RV97 is a real oddity: a ‘chamber’ concerto without orchestral strings that in other respects adopts all the mannerisms of a ‘concerto con molti istromenti’ in F major, right down to the allusions to hunting calls (and, by extension, to the world of princely courts) associated with horns playing in this key. Vivaldi could well have written the viola d’amore part for himself to play (a recently discovered document records that on 25 April 1717, passing through the town of Cento, he played this instrument at Vespers in the Church of the Holy Name of God, which was ‘so packed with people that they struggled among themselves and spilled out half way into the street’). Another peculiarity is the presence of an introductory slow movement, a feature otherwise almost unknown among Vivaldi’s concertos without orchestra. It is certainly a mature (post-1720) work; I suspect that it was written for an intimate private concert held in honour of some nobleman.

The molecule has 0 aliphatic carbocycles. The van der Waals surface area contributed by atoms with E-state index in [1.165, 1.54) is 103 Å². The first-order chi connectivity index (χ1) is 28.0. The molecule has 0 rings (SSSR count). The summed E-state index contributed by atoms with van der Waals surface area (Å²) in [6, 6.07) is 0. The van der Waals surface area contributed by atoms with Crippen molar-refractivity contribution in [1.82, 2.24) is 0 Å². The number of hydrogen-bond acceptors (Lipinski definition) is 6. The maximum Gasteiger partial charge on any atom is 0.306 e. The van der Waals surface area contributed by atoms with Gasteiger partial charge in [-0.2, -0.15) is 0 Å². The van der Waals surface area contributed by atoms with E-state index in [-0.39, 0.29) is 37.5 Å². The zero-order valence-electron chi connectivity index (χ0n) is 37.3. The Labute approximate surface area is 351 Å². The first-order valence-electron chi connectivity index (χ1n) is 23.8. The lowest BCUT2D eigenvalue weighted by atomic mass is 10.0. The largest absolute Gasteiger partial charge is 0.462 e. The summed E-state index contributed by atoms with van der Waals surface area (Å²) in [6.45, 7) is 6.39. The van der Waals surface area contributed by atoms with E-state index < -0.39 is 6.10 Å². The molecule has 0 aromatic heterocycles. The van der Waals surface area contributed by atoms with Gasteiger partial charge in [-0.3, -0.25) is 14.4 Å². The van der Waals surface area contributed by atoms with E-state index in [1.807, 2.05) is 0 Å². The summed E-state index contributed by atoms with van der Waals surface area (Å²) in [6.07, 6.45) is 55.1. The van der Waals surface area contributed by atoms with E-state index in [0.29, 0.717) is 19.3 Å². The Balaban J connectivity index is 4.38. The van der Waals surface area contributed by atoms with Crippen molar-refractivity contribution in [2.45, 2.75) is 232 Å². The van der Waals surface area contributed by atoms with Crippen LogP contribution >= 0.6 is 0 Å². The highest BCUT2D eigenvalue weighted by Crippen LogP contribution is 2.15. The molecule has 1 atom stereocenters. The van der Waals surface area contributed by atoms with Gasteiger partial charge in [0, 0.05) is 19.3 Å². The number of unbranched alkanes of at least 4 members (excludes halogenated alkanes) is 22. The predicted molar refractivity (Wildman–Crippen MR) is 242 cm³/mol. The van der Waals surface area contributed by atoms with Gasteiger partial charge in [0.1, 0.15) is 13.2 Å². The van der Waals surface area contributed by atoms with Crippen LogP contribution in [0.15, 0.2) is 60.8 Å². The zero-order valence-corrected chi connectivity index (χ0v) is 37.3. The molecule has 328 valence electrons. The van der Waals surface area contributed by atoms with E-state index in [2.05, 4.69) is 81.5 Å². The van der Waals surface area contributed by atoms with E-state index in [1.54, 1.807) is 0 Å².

from notes by Michael Talbot © 1998